July 8, 2019

What Difference Could Federal Regulatory Reform Measures Make?

In a recent policy memo, the Washington, D.C.-based public relations firm the CGCN Group provided an overview of regulatory reform measures that have been introduced during the 115thCongress and what they will mean for U.S. businesses’ regulatory compliance and the impact it could have on regulatory reforms in the future.

CGCN experts note that, due to a variety of political, institutional, and legal concerns, landmark regulatory reform legislation has encountered significant obstacles. Because of this, the regulatory reform bills most likely to pass are those that make only incremental changes, either to the regulatory process and/or to statutes already on the books. While certain incremental changes may appear trivial, CGCN notes, they can spur more significant regulatory changes down the road.

Among the regulatory reform measures the U.S. House of Representatives is considering this session are:

  • H.R. 1654, “Federal Register Modernization Act,” which was passed by the House by a vote of 426-1 on March 12, 2019. The bill was referred to Senate Homeland Security and Governmental Affairs Committee (HSGAC), and could move quickly through the Senate.H.R. 1654 would revise the requirements for publication by agencies of materials in the Federal Registerby eliminating the hard copy requirement and move publication to an online format. It also would require that the action be published for public inspection (the last step before formal publication) the moment an action is sent to the Federal Register. These reforms matter because theywould decrease the timeframe from when an agency finishes an action and “publication.”  For some rules, the period between finalization and publication can be weeks, if not months. Thus, with H.R. 1654, rules will be finalized earlier so they will become effective sooner. That means the bill could help expedite permitting of infrastructure projects.

Among the measures being considered by the Senate are:

  • S. 1339,“Prove It Act of 2019,” a bipartisan bill cosponsored by Sens. Joni Ernst (R-Iowa) and Krysten Sinema (D-Ariz.). The Senate Homeland Security and Government Affairs Committee (HSGAC) has held hearings on the bill. The Prove It Act provides the Small Business Administration’s Office of Advocacy (SBA Advocacy) more power to disagree with regulatory actions that would impact small businesses. The bill could result in agencies developing regulatory flexibility analyses more often to avoid sparking public disagreements with SBA. It also could allow small businesses (and those who represent them) the chance to participate earlier in the process.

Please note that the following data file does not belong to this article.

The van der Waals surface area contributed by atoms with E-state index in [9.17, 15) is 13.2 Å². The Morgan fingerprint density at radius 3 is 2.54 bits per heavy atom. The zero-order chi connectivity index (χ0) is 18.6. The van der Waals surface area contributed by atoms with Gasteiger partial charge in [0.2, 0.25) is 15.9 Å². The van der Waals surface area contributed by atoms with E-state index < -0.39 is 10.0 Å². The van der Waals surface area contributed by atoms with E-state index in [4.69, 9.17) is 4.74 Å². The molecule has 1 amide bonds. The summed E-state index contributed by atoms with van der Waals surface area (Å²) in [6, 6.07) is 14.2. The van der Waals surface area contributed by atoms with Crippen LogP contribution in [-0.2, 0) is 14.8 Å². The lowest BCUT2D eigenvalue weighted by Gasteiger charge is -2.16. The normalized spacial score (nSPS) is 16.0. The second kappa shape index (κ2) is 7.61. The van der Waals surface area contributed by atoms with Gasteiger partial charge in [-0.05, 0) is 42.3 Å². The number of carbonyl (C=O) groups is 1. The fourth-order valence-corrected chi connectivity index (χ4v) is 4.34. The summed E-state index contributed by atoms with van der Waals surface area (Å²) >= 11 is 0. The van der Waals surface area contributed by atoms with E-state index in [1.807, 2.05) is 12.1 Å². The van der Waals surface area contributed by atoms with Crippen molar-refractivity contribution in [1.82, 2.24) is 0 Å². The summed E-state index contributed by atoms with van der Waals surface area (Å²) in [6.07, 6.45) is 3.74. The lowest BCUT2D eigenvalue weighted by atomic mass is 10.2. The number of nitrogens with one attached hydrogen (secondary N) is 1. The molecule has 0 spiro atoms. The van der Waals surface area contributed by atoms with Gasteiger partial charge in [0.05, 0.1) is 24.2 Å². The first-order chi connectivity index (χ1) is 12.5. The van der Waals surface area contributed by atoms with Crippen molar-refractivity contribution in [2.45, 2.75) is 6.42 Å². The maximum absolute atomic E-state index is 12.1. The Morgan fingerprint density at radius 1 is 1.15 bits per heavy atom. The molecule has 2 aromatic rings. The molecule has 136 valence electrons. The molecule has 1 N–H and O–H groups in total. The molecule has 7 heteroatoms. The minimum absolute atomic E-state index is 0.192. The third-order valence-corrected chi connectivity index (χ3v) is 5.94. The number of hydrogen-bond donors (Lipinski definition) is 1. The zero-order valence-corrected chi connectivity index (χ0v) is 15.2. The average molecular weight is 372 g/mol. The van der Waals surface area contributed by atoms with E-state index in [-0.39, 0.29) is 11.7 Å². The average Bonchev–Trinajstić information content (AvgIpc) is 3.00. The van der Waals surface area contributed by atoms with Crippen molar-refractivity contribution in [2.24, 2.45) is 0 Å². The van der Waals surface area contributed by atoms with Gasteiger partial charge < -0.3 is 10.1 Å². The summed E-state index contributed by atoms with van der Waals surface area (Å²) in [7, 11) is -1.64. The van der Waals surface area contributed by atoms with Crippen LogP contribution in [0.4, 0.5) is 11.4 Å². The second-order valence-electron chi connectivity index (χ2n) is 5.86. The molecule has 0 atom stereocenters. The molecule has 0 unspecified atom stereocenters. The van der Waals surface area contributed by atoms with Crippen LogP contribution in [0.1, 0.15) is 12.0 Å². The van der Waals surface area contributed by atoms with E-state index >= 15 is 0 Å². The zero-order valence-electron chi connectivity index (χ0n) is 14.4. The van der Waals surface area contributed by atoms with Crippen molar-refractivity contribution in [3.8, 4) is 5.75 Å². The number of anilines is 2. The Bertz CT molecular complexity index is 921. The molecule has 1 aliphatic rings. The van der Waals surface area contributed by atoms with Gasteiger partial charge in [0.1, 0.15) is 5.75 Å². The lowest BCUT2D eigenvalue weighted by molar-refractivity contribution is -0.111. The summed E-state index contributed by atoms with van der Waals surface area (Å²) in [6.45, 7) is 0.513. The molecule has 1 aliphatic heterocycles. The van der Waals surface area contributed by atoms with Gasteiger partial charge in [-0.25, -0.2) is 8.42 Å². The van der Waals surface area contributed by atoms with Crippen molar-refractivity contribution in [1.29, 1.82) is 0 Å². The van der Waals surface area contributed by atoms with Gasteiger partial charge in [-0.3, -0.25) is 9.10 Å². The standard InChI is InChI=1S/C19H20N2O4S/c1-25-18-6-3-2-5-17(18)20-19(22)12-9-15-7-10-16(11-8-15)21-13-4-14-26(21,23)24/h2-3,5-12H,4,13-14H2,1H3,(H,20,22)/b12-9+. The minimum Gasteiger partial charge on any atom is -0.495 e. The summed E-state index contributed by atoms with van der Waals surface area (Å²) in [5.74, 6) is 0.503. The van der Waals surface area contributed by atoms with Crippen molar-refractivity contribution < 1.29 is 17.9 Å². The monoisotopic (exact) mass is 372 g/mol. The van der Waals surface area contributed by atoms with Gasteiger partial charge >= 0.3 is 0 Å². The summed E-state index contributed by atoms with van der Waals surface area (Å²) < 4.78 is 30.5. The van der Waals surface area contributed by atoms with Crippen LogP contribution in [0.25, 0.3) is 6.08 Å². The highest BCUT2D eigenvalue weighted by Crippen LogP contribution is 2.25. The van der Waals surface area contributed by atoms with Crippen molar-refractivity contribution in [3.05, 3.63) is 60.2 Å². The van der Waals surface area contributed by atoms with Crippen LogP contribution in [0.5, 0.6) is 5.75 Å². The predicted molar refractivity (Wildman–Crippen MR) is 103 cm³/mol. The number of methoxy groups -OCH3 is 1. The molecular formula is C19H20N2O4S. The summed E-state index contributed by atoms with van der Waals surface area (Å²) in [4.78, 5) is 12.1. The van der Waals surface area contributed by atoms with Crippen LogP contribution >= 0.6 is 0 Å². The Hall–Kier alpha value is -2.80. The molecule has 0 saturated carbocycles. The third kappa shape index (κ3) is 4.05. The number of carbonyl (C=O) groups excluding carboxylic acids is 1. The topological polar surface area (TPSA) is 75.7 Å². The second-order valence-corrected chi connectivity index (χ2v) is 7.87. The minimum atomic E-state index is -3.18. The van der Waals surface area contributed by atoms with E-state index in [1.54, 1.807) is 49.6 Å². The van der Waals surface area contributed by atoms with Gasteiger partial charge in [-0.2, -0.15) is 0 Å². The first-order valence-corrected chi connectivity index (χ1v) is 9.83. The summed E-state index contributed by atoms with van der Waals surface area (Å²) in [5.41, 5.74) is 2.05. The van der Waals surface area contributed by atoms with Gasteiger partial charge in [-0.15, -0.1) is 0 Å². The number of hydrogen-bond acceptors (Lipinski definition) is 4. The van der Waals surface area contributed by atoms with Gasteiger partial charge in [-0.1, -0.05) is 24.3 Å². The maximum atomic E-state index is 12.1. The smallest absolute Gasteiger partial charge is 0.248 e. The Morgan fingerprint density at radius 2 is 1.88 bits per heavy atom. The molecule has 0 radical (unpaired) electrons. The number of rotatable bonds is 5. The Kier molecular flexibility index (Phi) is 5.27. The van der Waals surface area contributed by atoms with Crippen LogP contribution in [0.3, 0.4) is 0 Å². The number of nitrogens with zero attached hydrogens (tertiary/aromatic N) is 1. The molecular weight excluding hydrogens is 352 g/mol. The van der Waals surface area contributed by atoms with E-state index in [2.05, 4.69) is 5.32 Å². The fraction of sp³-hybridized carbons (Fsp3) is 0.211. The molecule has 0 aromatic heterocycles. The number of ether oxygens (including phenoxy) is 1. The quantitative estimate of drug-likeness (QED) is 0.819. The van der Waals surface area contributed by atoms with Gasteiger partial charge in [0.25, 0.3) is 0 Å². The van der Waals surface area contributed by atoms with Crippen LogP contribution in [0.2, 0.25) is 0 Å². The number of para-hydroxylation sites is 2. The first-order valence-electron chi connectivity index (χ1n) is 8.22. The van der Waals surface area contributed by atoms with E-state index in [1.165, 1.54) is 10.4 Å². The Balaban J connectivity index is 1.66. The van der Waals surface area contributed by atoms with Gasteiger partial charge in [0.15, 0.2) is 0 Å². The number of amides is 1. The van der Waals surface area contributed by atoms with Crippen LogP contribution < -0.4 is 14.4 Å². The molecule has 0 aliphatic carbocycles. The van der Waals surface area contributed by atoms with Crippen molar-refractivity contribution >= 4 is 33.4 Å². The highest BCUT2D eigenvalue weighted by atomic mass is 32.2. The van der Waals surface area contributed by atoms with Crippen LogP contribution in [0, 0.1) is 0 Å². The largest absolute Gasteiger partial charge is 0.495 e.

• S. 1420, “The Setting Management Analysis Requirements in Text Act of 2019,” or “SMART Act,” another bipartisan bill that is cosponsored by Sens. Krysten Sinema (D-Ariz.) and James Lankford (R-Okla.). The SMART Act covers all major regulations and puts teeth into retrospective review. This legislation matters because, during the retrospective review, the agency is required to analyze how the actual benefits and costs of the rule varied from those anticipated at the time the rule was issued and to determine whether: (1) the rule has been rendered unnecessary; (2) the rule needs to be improved to accomplish the regulatory objective; and (3) other alternatives or a modification of the rule could achieve the regulatory objective at a lower compliance burden or increased net benefits. The bill also includes a judicial review provision that requires an agency to establish a retrospective review plan before finalization or the rule will not become effective.
  • S. 1419,“Early Participation in Regulations Act of 2019,” also sponsored by Sens. Lankford and Sinema. Like the SMART Act, S. 1419 provides additional requirements for major rules. While the SMART Act focuses on the period afterdevelopment of a major rule, S. 1419 focuses on providing the public additional interaction before the development of the rule, requiring that agencies publish an advanced notice of proposed rulemaking (ANPRM) at least 90 days before publication of a proposed rule for all major rules. The ANPRM must include: (1) the problem to be addressed; (2) the data and information to be relied upon by the agency; (3) regulatory alternatives; (4) legal authority; and (5) the objective of the rule. The agency must solicit information from the public and provide at least 60 days for public comment. This legislation would result in major rules taking longer to develop but could result in better informed and more balanced proposed and final rules.
  • S. 380,“Guidance Out of Darkness Act,” or “GOOD Act,” which the Senate could soon consider. The GOOD Act requires agencies to post all guidance documents, including items such as memos, ‘‘Dear Colleague’’ letters, bulletins, directives, or “anything that can be considered a policy statement or interpretation,” on a central website and “publish a hyperlink on the internet website of the agency that provides access to the guidance documents.”  It also requires that all existing guidance be made available on agency websites within 180 days. The GOOD Act should be helpful in rooting out what some experts call “regulatory dark matter,” a term that generally refers to policymaking through guidance. As one regulatory expert stated, “[r]equiring vastly more disclosure, ensuring that federal agencies post all guidance documents online is a sensible and essential step to beginning to hold federal agencies accountable for their actions.”
  • S. 395,“Providing Accountability Through Transparency Act of 2019,” which also could soon be considered by the Senate. This bill requires that agencies post a 100-word summary on the internet of a proposed rule, establishing a procedural requirement but would not likely provide any legal recourse for stakeholders harmed by the regulatory action.